You can create and manage OpenShift applications in Eclipse with the latest version of the OpenShift Plugin for JBoss Tools. They are either pre-bundled with the latest JBoss Developer Studio (9.0.0.GA) or you can install them into an existing Eclipse Mars. This post walks you through deploying the Java EE 7 Hands-On-Lab in OpenShift with the JBoss Developer Studio.
Just a short information about an interview I did with Daniel Bryiant at Devoxx Belgium. We set together and talked about the recent microservices hype and how enterprises will be able to adopt it. This interview touches some basics from my recent O'Reilly mini-book and explores the organizational changes a little more.
As the Red Hat JBoss Enterprise Application Platform 7 (EAP 7) is looming on the horizon and even the WebLogic server just recently got Java EE 7 certified, I thought it might be about time to give you a little refresher about the Java Enterprise Edition 7 features and point you towards further resources.
Just a couple of days ago, the new JBoss EAP 7 ALPHA version was released. And I already blogged about how to get started with it. One very interesting part is the HTTP/2 support which has been added as a technical preview. It is provided by the new webserver Untertow. HTTP/2 reduces latency by compressing headers and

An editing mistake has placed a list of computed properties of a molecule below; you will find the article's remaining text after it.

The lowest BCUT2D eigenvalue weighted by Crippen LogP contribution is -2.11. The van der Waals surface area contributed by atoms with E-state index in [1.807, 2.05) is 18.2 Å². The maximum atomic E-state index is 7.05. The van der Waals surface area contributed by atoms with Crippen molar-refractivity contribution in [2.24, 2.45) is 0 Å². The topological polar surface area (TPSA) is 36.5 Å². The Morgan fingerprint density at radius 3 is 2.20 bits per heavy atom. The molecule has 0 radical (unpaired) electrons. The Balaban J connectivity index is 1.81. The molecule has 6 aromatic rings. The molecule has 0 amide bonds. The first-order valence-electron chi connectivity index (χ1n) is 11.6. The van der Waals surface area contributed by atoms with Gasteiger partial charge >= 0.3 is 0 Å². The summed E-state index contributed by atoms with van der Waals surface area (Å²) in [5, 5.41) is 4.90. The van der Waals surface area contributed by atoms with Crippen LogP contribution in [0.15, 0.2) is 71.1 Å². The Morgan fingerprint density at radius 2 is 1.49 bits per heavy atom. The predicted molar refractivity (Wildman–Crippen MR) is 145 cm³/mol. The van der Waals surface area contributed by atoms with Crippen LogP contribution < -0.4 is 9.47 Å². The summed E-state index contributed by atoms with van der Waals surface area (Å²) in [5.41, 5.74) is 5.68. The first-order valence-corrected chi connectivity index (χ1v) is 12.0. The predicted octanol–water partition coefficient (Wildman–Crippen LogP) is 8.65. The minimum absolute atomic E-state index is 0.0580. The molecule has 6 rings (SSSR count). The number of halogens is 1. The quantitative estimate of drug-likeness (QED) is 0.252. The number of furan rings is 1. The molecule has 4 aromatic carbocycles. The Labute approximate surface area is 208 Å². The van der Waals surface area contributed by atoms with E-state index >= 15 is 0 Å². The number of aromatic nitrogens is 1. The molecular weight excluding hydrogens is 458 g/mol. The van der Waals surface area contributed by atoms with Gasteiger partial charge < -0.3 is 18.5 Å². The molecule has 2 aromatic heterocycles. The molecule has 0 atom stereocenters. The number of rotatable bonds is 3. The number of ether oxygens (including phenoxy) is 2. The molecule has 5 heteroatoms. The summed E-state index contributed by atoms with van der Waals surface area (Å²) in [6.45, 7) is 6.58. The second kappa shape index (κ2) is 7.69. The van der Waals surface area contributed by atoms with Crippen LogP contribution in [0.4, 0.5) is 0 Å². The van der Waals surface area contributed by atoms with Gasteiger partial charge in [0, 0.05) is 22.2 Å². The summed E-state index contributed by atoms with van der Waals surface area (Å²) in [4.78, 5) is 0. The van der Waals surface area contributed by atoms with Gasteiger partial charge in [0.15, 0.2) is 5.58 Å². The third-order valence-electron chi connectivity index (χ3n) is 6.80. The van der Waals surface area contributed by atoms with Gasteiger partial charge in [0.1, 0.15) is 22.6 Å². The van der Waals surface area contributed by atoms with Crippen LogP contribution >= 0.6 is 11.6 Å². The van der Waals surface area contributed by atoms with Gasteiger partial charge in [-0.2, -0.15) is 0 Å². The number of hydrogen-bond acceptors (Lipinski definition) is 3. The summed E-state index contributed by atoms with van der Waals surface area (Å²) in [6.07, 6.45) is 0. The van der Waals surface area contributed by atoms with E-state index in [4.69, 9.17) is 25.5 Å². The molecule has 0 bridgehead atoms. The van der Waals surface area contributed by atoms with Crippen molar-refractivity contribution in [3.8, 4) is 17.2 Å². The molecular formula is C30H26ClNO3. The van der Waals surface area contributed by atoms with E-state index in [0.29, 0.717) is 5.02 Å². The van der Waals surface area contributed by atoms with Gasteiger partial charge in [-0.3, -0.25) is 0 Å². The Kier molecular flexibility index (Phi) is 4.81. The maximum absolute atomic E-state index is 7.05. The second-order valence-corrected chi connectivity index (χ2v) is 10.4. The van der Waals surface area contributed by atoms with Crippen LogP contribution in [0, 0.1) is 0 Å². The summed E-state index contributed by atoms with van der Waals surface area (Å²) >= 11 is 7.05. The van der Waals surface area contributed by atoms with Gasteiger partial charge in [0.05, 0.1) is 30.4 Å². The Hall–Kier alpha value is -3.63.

Red Hat JBoss Enterprise Application Platform 7 (JBoss EAP 7) is a middleware platform built on open standards and compliant with the Java Enterprise Edition 7 specification. Built on top of innovative and proven open source technologies like WildFly, it will make Java EE 7 development a lot easier. Here is a quick guide on how to get started with the latest ALPHA release.
I got off the stage at WJAX in Munch just a couple of minutes ago. And while my co-worker Jan was talking about this amazing customer success story AMADEUS, I had the pleasure to base his thoughts and ideas a bit and talk about how DevOps can be done with OpenShift and Docker Images from a developers perspective.
I got an email from Manning recently and have to admit, that I didn't even know about the book they were asking me to review. And this is a shame in various dimensions. The book is about Arquillian, which is my favorite integration testing framework and it is written by two fellow friends Alex and Jason. Time to take a more detailed look and point my fellow readers to this newest member in the Arquillian Book Club,